Coronavirus and travel to Europe: Spain to segregate its beaches

SAFETY is being added to the traditional three "S"s of "sun, sea and sand" this summer as Spanish beach resorts scramble to prove that they offer a minimal risk of coronavirus contagion.

Lloret de Mar, a classic Costa Brava bucket-and-spade resort, is trying to get ahead of the curve with a plan to segregate bathers in order to keep different risk groups apart during a summer unlike any other witnessed by the resort. Families with children and elderly people are different groups that will be separated.

A third segregated beach zone will be reserved for lone adults and couples, with more than 30 security personnel to be hired to ensure the rules are obeyed.

Jaume Dulsat, mayor of Lloret de Mar, said the resort usually welcomes more than a million tourists a year, of whom three quarters are foreigners -many of them British - but major doubts hang over the outcome of this season.

"We're hoping there will be international travel and tourism this summer," he said.

"We've no idea to what extent that will happen, but we're doing everything we can to prepare to look after our visitors in the best possible way."

Mr Dulsat added: "To say the resort has a zero risk of Covid-19 is not possible, but we can offer this sense that we are doing the right things so people feel safe."

With foreign travellers to Spain subject to a two-week quarantine from Friday for the foreseeable future, Spanish tour operators remain pessimistic about the international tourism trade this summer. The flip side is that Spaniards are also likely to be largely confined to their homeland for their summer holidays and will be heading to the beach.


For a self-confessed beach addict like Jordi Menendez, a Barcelona native who lives with his family in Madrid, the idea of a summer without feeling the sand between his toes is a serious concern.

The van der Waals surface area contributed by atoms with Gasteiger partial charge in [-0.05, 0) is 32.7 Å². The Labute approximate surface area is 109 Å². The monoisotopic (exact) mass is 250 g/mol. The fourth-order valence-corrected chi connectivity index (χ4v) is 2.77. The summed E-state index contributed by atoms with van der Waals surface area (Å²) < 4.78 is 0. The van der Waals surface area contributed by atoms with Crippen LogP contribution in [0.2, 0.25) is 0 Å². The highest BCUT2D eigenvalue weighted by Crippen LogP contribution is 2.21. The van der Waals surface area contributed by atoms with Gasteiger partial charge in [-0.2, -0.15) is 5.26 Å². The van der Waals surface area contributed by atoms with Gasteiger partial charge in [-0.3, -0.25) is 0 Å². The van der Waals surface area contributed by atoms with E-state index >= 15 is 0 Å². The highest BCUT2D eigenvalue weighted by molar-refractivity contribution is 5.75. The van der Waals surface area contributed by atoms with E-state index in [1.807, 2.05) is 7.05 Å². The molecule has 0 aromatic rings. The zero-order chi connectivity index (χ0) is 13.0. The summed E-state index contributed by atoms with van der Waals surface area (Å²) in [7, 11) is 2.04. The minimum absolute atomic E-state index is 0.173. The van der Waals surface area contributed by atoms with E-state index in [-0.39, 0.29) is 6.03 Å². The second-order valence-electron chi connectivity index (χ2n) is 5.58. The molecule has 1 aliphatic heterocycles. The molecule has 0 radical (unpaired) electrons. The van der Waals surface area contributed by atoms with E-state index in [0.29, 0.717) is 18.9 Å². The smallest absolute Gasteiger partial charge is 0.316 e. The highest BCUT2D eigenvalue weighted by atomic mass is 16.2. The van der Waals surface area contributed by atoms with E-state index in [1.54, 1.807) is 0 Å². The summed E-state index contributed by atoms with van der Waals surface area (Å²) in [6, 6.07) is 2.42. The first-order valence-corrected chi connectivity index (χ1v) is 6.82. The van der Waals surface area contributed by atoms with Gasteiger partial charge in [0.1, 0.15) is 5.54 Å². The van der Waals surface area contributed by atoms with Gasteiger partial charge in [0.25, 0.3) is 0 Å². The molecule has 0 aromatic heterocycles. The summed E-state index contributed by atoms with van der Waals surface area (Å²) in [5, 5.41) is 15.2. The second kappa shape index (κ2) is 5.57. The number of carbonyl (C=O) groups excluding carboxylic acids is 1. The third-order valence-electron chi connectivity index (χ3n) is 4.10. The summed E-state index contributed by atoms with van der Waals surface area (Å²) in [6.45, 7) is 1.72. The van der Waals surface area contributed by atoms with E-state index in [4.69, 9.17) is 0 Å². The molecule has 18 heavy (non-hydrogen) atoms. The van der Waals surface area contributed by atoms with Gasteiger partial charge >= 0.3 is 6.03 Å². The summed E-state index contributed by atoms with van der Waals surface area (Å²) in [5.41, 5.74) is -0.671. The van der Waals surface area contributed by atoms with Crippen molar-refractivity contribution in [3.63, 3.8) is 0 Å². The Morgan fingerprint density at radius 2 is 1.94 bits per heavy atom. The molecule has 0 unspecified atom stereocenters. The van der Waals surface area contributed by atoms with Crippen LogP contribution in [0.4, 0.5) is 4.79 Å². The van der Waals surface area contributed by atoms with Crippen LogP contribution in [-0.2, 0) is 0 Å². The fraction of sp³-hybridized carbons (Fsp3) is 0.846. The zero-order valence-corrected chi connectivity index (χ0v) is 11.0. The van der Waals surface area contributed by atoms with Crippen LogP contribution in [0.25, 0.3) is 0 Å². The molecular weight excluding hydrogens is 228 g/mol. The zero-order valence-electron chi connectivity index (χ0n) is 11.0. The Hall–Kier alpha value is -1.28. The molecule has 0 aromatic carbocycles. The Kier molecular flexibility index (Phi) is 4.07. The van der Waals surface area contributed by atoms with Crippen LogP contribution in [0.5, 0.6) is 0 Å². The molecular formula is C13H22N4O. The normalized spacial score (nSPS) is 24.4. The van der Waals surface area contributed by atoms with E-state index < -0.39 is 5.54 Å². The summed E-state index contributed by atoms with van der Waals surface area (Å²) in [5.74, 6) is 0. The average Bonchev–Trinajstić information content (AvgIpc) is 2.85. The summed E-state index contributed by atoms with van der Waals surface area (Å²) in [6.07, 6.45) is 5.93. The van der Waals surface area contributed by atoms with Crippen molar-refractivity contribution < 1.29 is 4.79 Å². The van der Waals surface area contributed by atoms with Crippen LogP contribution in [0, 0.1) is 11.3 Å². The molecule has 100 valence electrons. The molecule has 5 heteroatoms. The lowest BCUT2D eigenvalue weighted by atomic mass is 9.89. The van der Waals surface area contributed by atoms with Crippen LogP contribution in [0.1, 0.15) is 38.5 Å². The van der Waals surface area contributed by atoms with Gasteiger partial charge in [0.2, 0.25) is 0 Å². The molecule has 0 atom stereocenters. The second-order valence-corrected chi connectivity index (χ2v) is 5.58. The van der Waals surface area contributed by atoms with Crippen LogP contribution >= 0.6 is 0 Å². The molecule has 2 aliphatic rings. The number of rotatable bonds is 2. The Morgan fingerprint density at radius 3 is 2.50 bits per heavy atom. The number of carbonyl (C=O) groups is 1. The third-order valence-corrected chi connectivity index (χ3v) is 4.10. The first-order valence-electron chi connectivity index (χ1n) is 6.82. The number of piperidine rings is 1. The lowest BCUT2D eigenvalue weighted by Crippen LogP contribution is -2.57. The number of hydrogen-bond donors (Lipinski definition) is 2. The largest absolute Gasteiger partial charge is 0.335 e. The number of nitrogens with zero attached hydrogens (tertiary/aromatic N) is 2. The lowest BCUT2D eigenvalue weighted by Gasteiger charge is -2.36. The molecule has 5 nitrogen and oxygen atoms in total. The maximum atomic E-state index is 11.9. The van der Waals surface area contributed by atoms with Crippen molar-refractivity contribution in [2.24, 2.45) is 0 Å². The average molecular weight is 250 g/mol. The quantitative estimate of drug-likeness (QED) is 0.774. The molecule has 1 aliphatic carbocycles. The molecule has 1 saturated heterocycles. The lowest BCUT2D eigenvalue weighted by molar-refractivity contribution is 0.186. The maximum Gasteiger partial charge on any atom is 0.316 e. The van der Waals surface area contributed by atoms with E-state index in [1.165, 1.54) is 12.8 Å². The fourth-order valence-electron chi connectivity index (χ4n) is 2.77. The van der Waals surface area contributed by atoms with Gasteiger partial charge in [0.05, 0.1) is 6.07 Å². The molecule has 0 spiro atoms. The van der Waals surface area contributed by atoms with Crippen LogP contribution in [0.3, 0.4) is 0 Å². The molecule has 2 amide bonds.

"There is no substitute for the beach, with heat, sand and saltiness. It's a complete liberation," the 43-year-old said. "As well as the fun on the beach, it's social: sometimes my whole family meets at a beach bar in Catalonia and we all have a great time."

Reassurance for families that summer bathing can be a safe activity came from Spain's CSIC national research council, which has found that the sea and chlorinated swimming pool water kill the Covid-19 virus.

The CSIC states that there is no scientific evidence that the virus can survive in salt water for a period of time and that the salt acts as an "effective biocide".

But some rules may put a damper on the usual fun-fest of a costa holiday.

These include social distancing of at least two metres between beachgoers and no common play areas for children.

"We are looking for imaginative formulas that allow us to respect social distancing and enjoy bathing at the beach with maximum safety," said Juanma Moreno, Andalusia's president.

Beach capacity will be reduced by as much as 60 per cent in Andalusia. On the Costa del Sol, Fuengirola is planning to use AI to prevent overcrowding, with lamp-post sensors measuring the density of beachgoers, while Salou, near Tarragona, is drawing up time slots for different groups to protect the elderly and vulnerable from contagion.

The Telegraph, London

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